AFP PHOTO/ Andrew Caballero-Reynolds
By Rupam Jain Nair
The judge presiding over the trial of five men accused of gang-raping and murdering a student on a bus in New Delhi has now imposed a blanket ban on reporting and told defence lawyers to stop talking to the press. So perhaps it's a good time to step back after a month of the most intensive reporting in my career to reflect on some of the challenges the story has presented as well as the long-term impact on Indian journalism.
In a country where a woman is sexually assaulted on average every 20 minutes – and those are only the cases which are reported – what was it that made this particular attack touch such a nerve? The tragic death of an anonymous 23-year-old student dominated domestic and international headlines for weeks. But what about the other 71 women who were attacked on the very same day?
I, too, stand guilty of ignoring these other cases. All of us as Indian journalists have in the past refrained from writing at any great length about what is a truly frightening incidence of rape and sexual assault on women.
Before we were jolted by this awful wake-up call, journalists working here had gotten into the habit of filing two-paragraph news briefs on sex attacks -- if we filed anything at all. We would justify this blind spot to ourselves by saying: "Rapes happen every day. We can't report them all. What's so different about this case?"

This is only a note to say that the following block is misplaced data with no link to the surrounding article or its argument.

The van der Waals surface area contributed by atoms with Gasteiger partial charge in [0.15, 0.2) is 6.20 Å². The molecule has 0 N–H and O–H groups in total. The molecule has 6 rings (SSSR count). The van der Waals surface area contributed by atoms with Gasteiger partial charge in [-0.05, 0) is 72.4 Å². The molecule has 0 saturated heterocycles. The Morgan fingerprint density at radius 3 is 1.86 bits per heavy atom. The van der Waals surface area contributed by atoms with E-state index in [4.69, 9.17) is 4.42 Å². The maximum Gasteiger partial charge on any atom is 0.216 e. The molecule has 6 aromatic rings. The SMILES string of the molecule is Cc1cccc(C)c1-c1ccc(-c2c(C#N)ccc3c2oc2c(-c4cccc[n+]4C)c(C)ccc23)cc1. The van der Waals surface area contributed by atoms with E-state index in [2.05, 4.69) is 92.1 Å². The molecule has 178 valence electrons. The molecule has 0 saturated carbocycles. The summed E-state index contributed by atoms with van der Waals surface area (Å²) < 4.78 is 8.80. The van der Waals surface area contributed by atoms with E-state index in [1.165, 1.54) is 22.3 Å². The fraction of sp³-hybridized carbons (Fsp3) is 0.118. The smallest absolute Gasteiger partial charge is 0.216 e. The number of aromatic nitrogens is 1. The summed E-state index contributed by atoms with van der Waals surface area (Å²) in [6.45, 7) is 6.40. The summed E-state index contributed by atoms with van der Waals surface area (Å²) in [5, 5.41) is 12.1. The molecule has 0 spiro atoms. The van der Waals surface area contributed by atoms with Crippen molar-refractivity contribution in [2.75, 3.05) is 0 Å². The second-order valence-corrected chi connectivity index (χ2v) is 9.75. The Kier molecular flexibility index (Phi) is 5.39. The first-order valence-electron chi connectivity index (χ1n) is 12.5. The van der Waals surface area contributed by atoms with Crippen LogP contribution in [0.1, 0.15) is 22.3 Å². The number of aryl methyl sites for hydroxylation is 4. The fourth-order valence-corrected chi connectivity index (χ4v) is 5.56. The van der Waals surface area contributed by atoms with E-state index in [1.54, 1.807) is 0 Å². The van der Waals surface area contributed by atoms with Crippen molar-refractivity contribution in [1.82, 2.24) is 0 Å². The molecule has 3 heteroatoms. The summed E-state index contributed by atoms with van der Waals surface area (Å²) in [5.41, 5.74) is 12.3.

Even now, we are still not reporting all of them and it is simply not possible to do so. But there is a newfound commitment among journalists here since the December 16 gang rape to keep the issue alive. These stories, combined with the indifference of the authorities to the victims, may not make for comfortable reading but there is no ignoring them these days.
AFP PHOTO/Sajjad Hussain
The protests and vigils have begun to fade away but we feel – as journalists – that we have a duty to keep finding ways to informing our nation and the world about the crux of this problem.
The law on sexual offences in India stipulates that the victim in this case – clearly a much-loved medical student – must remain anonymous to readers and viewers. In a country where questions of "family honour" remain extremely sensitive, such a law is understandable and may be well-intentioned.
But having spoken on several occasions to the victim's father and her companion on the fateful night of the attack, I'm not convinced that the gagging of reporting on such a significant event serves justice or the public interest.
"The stories about my daughter's case are shrinking in the newspapers," her father told me last week when I went to him and his wife at their humble home on the outskirts of Delhi in a room filled with their daughter's books and clothes. "Please keep writing about my daughter. If journalists stop writing, then the accused will not be hanged to death," the mother said.
I promised them not to let up in reporting every aspect of the case. But after the new order from the judge, I wonder if it's a promise I will be able to keep.